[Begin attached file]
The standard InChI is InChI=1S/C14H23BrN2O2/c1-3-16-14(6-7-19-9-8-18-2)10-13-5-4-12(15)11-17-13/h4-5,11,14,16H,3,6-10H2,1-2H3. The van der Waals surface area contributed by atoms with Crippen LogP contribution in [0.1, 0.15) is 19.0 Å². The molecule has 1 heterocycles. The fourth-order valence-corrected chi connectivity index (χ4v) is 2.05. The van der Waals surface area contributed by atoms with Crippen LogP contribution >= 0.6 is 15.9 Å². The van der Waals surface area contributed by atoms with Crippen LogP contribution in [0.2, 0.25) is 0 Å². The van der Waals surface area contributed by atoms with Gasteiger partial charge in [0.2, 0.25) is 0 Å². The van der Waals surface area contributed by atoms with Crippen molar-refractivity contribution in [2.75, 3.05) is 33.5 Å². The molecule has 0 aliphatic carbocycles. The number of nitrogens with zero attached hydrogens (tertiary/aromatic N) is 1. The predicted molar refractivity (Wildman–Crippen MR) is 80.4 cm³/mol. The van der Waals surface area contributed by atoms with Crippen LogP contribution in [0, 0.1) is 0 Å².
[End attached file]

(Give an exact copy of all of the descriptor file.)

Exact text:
The standard InChI is InChI=1S/C14H23BrN2O2/c1-3-16-14(6-7-19-9-8-18-2)10-13-5-4-12(15)11-17-13/h4-5,11,14,16H,3,6-10H2,1-2H3. The van der Waals surface area contributed by atoms with Crippen LogP contribution in [0.1, 0.15) is 19.0 Å². The molecule has 1 heterocycles. The fourth-order valence-corrected chi connectivity index (χ4v) is 2.05. The van der Waals surface area contributed by atoms with Crippen LogP contribution >= 0.6 is 15.9 Å². The van der Waals surface area contributed by atoms with Crippen LogP contribution in [0.2, 0.25) is 0 Å². The van der Waals surface area contributed by atoms with Gasteiger partial charge in [0.2, 0.25) is 0 Å². The van der Waals surface area contributed by atoms with Crippen molar-refractivity contribution in [2.75, 3.05) is 33.5 Å². The molecule has 0 aliphatic carbocycles. The number of nitrogens with zero attached hydrogens (tertiary/aromatic N) is 1. The predicted molar refractivity (Wildman–Crippen MR) is 80.4 cm³/mol. The van der Waals surface area contributed by atoms with Crippen LogP contribution in [0, 0.1) is 0 Å².